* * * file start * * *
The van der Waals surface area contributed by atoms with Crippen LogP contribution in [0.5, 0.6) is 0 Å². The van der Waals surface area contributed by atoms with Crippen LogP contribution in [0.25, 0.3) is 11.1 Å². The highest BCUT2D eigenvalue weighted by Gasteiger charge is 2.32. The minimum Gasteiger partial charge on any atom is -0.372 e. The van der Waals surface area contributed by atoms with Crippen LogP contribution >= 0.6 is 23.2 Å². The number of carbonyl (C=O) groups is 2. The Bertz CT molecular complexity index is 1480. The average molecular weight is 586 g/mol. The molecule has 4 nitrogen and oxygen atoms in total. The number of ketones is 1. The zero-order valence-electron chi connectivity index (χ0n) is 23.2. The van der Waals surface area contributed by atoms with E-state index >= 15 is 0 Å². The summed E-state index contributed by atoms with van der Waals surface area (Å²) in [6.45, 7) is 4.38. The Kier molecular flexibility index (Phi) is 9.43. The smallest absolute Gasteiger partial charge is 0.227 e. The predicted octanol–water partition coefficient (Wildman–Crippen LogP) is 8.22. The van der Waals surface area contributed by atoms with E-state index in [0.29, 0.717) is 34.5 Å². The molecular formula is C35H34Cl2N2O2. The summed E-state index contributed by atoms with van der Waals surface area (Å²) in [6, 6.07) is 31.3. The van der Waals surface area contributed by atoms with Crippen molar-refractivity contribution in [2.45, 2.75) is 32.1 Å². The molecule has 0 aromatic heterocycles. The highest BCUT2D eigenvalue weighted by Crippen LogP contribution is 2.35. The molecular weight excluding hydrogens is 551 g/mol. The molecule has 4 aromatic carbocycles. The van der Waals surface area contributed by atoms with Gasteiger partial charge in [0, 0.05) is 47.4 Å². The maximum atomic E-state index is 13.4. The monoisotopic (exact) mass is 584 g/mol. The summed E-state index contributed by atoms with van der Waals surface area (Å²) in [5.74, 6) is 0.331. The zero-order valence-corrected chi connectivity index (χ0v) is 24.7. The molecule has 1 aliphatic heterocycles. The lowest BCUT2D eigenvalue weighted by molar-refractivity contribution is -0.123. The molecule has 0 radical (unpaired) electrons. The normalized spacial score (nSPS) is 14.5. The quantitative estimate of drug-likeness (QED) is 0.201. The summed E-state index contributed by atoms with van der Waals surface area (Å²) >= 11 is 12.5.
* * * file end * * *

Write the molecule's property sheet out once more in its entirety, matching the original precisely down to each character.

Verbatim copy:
The van der Waals surface area contributed by atoms with Crippen LogP contribution in [0.5, 0.6) is 0 Å². The van der Waals surface area contributed by atoms with Crippen LogP contribution in [0.25, 0.3) is 11.1 Å². The highest BCUT2D eigenvalue weighted by Gasteiger charge is 2.32. The minimum Gasteiger partial charge on any atom is -0.372 e. The van der Waals surface area contributed by atoms with Crippen LogP contribution >= 0.6 is 23.2 Å². The number of carbonyl (C=O) groups is 2. The Bertz CT molecular complexity index is 1480. The average molecular weight is 586 g/mol. The molecule has 4 nitrogen and oxygen atoms in total. The number of ketones is 1. The zero-order valence-electron chi connectivity index (χ0n) is 23.2. The van der Waals surface area contributed by atoms with E-state index >= 15 is 0 Å². The summed E-state index contributed by atoms with van der Waals surface area (Å²) in [6.45, 7) is 4.38. The Kier molecular flexibility index (Phi) is 9.43. The smallest absolute Gasteiger partial charge is 0.227 e. The predicted octanol–water partition coefficient (Wildman–Crippen LogP) is 8.22. The van der Waals surface area contributed by atoms with E-state index in [0.29, 0.717) is 34.5 Å². The molecular formula is C35H34Cl2N2O2. The summed E-state index contributed by atoms with van der Waals surface area (Å²) in [6, 6.07) is 31.3. The van der Waals surface area contributed by atoms with Crippen molar-refractivity contribution in [2.45, 2.75) is 32.1 Å². The molecule has 0 aromatic heterocycles. The highest BCUT2D eigenvalue weighted by Crippen LogP contribution is 2.35. The molecular weight excluding hydrogens is 551 g/mol. The molecule has 4 aromatic carbocycles. The van der Waals surface area contributed by atoms with Gasteiger partial charge in [0, 0.05) is 47.4 Å². The maximum atomic E-state index is 13.4. The monoisotopic (exact) mass is 584 g/mol. The summed E-state index contributed by atoms with van der Waals surface area (Å²) in [5.74, 6) is 0.331. The zero-order valence-corrected chi connectivity index (χ0v) is 24.7. The molecule has 1 aliphatic heterocycles. The lowest BCUT2D eigenvalue weighted by molar-refractivity contribution is -0.123. The molecule has 0 radical (unpaired) electrons. The normalized spacial score (nSPS) is 14.5. The quantitative estimate of drug-likeness (QED) is 0.201. The summed E-state index contributed by atoms with van der Waals surface area (Å²) >= 11 is 12.5.